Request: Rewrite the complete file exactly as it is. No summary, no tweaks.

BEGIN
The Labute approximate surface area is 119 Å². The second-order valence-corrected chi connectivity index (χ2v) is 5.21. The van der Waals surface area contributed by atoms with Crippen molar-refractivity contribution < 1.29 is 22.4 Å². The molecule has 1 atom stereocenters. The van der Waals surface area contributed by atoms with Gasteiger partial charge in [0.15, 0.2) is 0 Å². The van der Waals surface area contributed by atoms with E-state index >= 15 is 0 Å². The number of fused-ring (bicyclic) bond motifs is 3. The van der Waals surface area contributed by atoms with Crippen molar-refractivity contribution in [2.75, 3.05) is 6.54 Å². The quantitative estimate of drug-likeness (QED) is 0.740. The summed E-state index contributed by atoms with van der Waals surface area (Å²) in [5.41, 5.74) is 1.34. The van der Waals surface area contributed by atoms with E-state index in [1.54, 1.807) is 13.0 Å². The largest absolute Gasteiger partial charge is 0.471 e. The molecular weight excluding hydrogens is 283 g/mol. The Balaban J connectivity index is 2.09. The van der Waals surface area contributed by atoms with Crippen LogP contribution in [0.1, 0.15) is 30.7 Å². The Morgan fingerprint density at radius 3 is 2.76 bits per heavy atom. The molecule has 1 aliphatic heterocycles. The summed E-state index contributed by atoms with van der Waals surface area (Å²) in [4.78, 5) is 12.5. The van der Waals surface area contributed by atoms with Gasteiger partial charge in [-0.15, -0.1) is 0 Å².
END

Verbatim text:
The Labute approximate surface area is 119 Å². The second-order valence-corrected chi connectivity index (χ2v) is 5.21. The van der Waals surface area contributed by atoms with Crippen molar-refractivity contribution < 1.29 is 22.4 Å². The molecule has 1 atom stereocenters. The van der Waals surface area contributed by atoms with Gasteiger partial charge in [0.15, 0.2) is 0 Å². The van der Waals surface area contributed by atoms with E-state index >= 15 is 0 Å². The number of fused-ring (bicyclic) bond motifs is 3. The van der Waals surface area contributed by atoms with Crippen molar-refractivity contribution in [2.75, 3.05) is 6.54 Å². The quantitative estimate of drug-likeness (QED) is 0.740. The summed E-state index contributed by atoms with van der Waals surface area (Å²) in [5.41, 5.74) is 1.34. The van der Waals surface area contributed by atoms with E-state index in [1.54, 1.807) is 13.0 Å². The largest absolute Gasteiger partial charge is 0.471 e. The molecular weight excluding hydrogens is 283 g/mol. The Balaban J connectivity index is 2.09. The van der Waals surface area contributed by atoms with Crippen LogP contribution in [0.1, 0.15) is 30.7 Å². The Morgan fingerprint density at radius 3 is 2.76 bits per heavy atom. The molecule has 1 aliphatic heterocycles. The summed E-state index contributed by atoms with van der Waals surface area (Å²) in [4.78, 5) is 12.5. The van der Waals surface area contributed by atoms with Gasteiger partial charge in [-0.15, -0.1) is 0 Å².